Reviewing rescue medication and tolerance
Most rescue medications are pain medications. Rescue medications won’t abort a migraine, but hopefully they will mask the pain for a few hours until the migraine runs its course. Rescue medications are intended for use in cases of abortive medicine failure. They also are needed when one can’t take the abortive medications, for instance when the time frame for treatment with an abortive agent has passed.
Common rescue medications for headaches
Common rescue medications include opioids, the antipsychotic olanzapine, and the opioid agonist-antagonist tramadol, which has serotonin and norepinephrine effects.
Rescue drugs can be used in isolation or in combination with triptans, for instance when there is frequent rebound on a triptan.
Fioricet (combination of acetaminophen, butalbital, and caffeine) and Amidrine (acetaminophen, dichloralphenazone and isometheptene) are examples of combination medicines that have been used as rescue medications. When used in this complimentary manner, keep in mind that an adequate dose is necessary.
Some patients find that, if taken early, some over-the-counter medications can be effective, for example, Paracetamol (acetaminophen), and combinations with caffeine and aspirin, and some nonsteroidal anti-inflammatory drugs (NSAIDs).
Toradol injections can be used to treat acute headaches and some patients can administer this drug themselves intramuscularly or subcutaneously
Years of experience suggest that in the acute setting, corticosteroids can be helpful to ameliorate acute migraine headache. However, there is not much direct evidence of its efficacy and even less as to mechanism of action. The presumed effect is on perivascular neurogenic inflammation in the meninges caused by the trigeminal complex cascade.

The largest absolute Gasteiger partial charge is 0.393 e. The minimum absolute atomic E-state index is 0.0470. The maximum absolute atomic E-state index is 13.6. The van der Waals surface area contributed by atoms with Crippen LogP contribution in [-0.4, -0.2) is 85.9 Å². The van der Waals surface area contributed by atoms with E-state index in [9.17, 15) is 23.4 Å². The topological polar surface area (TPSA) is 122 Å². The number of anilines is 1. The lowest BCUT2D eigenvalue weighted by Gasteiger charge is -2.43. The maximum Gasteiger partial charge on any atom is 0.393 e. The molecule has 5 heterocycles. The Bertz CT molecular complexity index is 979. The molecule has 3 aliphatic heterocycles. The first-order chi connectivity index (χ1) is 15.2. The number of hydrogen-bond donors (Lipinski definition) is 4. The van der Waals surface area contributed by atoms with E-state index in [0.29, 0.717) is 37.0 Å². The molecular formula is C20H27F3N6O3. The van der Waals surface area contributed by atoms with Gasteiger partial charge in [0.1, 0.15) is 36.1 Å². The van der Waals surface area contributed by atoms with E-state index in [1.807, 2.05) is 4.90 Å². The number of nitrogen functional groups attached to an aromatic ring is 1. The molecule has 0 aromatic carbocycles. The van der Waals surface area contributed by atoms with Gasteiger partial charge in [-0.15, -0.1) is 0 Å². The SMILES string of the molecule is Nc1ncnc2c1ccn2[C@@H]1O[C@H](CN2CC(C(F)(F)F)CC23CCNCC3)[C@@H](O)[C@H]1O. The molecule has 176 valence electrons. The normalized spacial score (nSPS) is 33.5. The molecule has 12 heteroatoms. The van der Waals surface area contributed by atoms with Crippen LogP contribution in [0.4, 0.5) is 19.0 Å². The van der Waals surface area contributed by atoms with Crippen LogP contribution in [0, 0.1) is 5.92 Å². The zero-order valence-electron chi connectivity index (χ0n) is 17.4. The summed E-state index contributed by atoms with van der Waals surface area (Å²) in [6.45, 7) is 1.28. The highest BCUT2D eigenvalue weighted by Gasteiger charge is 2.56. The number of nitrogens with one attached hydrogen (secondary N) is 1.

Dexamethasone (4 mg) has been used with success. Prednisone, starting with a high dose followed by a rapid taper over 10 days can also be effective.
Triptans will relieve nausea in many patients. When they do not, antiemetics are helpful. These drugs antagonize dopamine receptors and thus can treat migraine directly, decreasing pain.
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Neurology Library: Headache – Treatment
- Coni R. Headache treatment. LITFL
- Coni R. Headache treatment: Prophylactic medication. LITFL
- Coni R. Headache treatment: Prophylactic medication (2). LITFL
- Coni R. Headache treatment: Abortive medication. LITFL
- Coni R. Headache treatment: Rescue medication. LITFL
- Coni R. Headache: Diagnostic challenge. LITFL
Robert Coni, DO, EdS, FAAN. Vascular neurologist and neurohospitalist and Neurology Subspecialty Coordinator at the Grand Strand Medical Center in South Carolina. Former neuroscience curriculum coordinator at St. Luke’s / Temple Medical School and fellow of the American Academy of Neurology. In my spare time, I like to play guitar and go fly fishing. | Medmastery | Linkedin |
BMBS (The University of Nottingham) BMedSci (The University of Nottingham). Emergency Medicine RMO at Sir Charles Gairdner Hospital Perth, WA. Interested in Medical Education and Emergency Medicine. Swimmer and frequent concert attendee.